Friday, November 16, 2007
Saving a Folk Art Treasure: Howard Finster's Paradise Gardens
For fans of altrock, circa the '80s and '90s, the name Howard Finster ought to mean something.
Finster was the Baptist preacher and bicycle repairman from Georgia whose stunning folk art -- Southern-fried visions of angels and devils, historical figures, strange faces -- adorned the covers of albums by R.E.M. ("Reckoning" and others) and Talking Heads ("Little Creatures"), among other rock artists.
His work nicely dovetailed with the sense and sensibility of Athens, Ga.'s R.E.M., I think: The band's sound, and many of the images created by Stipe's words, reflected a Southern gentility (and religion-rooted worldview) gone to seed and/or evolving in unexpected new directions. One of the band's early, quirky singles was "Losing My Religion," its title both a Southern expression and a statement of (loss of) faith.
Howard Finster's home, the Vision House, in Pennville, Ga., is being renovated. But his adjacent Paradise Gardens, and its World's Folk Art Church, are in disrepair, according to a report in the New York Times.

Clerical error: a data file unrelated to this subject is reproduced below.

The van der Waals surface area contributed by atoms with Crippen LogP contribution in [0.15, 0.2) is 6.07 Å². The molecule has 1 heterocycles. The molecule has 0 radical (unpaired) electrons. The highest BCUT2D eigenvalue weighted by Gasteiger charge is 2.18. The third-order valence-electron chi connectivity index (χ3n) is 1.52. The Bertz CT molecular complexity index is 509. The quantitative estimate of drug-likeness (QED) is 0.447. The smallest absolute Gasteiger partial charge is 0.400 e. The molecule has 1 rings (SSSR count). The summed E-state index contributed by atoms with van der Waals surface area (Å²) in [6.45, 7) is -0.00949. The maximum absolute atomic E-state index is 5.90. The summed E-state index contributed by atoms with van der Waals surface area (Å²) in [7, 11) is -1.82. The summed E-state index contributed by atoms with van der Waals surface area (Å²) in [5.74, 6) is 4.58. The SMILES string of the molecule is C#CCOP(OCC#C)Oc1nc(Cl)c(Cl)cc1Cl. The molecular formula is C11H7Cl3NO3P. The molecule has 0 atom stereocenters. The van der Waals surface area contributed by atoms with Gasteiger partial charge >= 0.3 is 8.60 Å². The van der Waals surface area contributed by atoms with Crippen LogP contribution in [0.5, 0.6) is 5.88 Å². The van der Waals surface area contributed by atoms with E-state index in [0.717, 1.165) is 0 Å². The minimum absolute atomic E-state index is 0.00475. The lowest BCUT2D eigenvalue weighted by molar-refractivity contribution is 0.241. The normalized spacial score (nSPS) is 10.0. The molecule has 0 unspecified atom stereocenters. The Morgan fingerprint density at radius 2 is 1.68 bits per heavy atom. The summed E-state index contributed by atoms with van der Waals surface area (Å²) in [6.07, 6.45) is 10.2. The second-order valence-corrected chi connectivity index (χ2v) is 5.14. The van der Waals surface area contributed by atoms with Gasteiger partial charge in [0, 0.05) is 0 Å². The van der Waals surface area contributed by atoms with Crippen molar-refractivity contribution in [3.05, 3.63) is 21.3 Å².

"Even as the house is being rebuilt with new walls, floors, fresh paint and a new deck, the World's Folk Art Church, a chapel with a 16-sided cupola that is the gardens' signature structure, slumps precariously, and one of its balconies has collapsed," Brenda Goodman writes in a piece published 10/25.
For the full story, click here. For more images from Paradise Gardens, courtesy of the NY Times, go here.
Also worth visiting are the "official" Howard Finster home page, and "Howard Finster: Man of Visions," a site organized by the University of Virginia. Another one: The "official" web home of Howard Finster's Paradise Gardens Park & Musueum, a nonprofit.